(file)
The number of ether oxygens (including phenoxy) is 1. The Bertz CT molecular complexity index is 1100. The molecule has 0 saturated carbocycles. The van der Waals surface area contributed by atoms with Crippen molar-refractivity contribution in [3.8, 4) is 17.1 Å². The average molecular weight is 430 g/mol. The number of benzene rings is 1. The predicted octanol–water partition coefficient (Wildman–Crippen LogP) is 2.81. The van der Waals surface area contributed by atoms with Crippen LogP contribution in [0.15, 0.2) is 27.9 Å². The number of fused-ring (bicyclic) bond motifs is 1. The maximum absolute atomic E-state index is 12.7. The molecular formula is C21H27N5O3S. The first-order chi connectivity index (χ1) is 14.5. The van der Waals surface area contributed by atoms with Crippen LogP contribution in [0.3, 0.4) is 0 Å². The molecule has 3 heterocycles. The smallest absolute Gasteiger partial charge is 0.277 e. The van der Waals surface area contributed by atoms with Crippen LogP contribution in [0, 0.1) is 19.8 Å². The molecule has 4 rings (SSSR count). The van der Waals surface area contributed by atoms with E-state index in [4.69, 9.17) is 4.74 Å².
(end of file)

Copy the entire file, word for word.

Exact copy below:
The number of ether oxygens (including phenoxy) is 1. The Bertz CT molecular complexity index is 1100. The molecule has 0 saturated carbocycles. The van der Waals surface area contributed by atoms with Crippen molar-refractivity contribution in [3.8, 4) is 17.1 Å². The average molecular weight is 430 g/mol. The number of benzene rings is 1. The predicted octanol–water partition coefficient (Wildman–Crippen LogP) is 2.81. The van der Waals surface area contributed by atoms with Crippen LogP contribution in [0.15, 0.2) is 27.9 Å². The number of fused-ring (bicyclic) bond motifs is 1. The maximum absolute atomic E-state index is 12.7. The molecular formula is C21H27N5O3S. The first-order chi connectivity index (χ1) is 14.5. The van der Waals surface area contributed by atoms with Crippen LogP contribution in [0.3, 0.4) is 0 Å². The molecule has 3 heterocycles. The smallest absolute Gasteiger partial charge is 0.277 e. The van der Waals surface area contributed by atoms with Crippen LogP contribution in [0, 0.1) is 19.8 Å². The molecule has 4 rings (SSSR count). The van der Waals surface area contributed by atoms with E-state index in [4.69, 9.17) is 4.74 Å².